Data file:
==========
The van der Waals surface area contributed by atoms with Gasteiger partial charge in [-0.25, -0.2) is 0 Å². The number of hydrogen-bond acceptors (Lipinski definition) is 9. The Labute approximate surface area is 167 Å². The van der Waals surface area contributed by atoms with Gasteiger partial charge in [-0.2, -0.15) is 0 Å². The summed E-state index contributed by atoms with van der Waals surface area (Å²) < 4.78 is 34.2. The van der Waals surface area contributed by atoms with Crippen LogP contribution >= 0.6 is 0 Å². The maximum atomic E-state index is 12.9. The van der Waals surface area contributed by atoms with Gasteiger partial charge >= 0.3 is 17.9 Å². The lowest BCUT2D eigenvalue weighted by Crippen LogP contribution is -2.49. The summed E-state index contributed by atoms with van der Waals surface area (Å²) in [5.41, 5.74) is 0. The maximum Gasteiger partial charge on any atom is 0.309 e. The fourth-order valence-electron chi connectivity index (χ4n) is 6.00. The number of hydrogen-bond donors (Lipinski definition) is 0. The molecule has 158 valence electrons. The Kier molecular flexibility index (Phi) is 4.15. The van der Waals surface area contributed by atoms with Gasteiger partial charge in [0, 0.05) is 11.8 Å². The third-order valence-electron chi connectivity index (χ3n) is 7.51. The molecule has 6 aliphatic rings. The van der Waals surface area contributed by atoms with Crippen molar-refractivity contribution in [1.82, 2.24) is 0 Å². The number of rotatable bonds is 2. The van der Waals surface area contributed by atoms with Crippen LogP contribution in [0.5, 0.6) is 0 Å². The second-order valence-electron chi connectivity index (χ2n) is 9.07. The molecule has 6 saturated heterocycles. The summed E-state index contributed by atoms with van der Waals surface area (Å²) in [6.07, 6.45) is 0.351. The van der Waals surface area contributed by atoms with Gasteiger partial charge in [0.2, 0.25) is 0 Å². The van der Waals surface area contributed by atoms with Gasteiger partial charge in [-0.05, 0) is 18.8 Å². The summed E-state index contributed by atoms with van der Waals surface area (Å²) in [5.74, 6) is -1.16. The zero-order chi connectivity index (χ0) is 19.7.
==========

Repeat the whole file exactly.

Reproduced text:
The van der Waals surface area contributed by atoms with Gasteiger partial charge in [-0.25, -0.2) is 0 Å². The number of hydrogen-bond acceptors (Lipinski definition) is 9. The Labute approximate surface area is 167 Å². The van der Waals surface area contributed by atoms with Gasteiger partial charge in [-0.2, -0.15) is 0 Å². The summed E-state index contributed by atoms with van der Waals surface area (Å²) < 4.78 is 34.2. The van der Waals surface area contributed by atoms with Crippen LogP contribution >= 0.6 is 0 Å². The maximum atomic E-state index is 12.9. The van der Waals surface area contributed by atoms with Gasteiger partial charge >= 0.3 is 17.9 Å². The lowest BCUT2D eigenvalue weighted by Crippen LogP contribution is -2.49. The summed E-state index contributed by atoms with van der Waals surface area (Å²) in [5.41, 5.74) is 0. The maximum Gasteiger partial charge on any atom is 0.309 e. The fourth-order valence-electron chi connectivity index (χ4n) is 6.00. The number of hydrogen-bond donors (Lipinski definition) is 0. The molecule has 158 valence electrons. The Kier molecular flexibility index (Phi) is 4.15. The van der Waals surface area contributed by atoms with Gasteiger partial charge in [0, 0.05) is 11.8 Å². The third-order valence-electron chi connectivity index (χ3n) is 7.51. The molecule has 6 aliphatic rings. The van der Waals surface area contributed by atoms with Crippen molar-refractivity contribution in [1.82, 2.24) is 0 Å². The number of rotatable bonds is 2. The van der Waals surface area contributed by atoms with Crippen LogP contribution in [0.5, 0.6) is 0 Å². The second-order valence-electron chi connectivity index (χ2n) is 9.07. The molecule has 6 saturated heterocycles. The summed E-state index contributed by atoms with van der Waals surface area (Å²) in [6.07, 6.45) is 0.351. The van der Waals surface area contributed by atoms with Gasteiger partial charge in [0.2, 0.25) is 0 Å². The van der Waals surface area contributed by atoms with Gasteiger partial charge in [-0.05, 0) is 18.8 Å². The summed E-state index contributed by atoms with van der Waals surface area (Å²) in [5.74, 6) is -1.16. The zero-order chi connectivity index (χ0) is 19.7.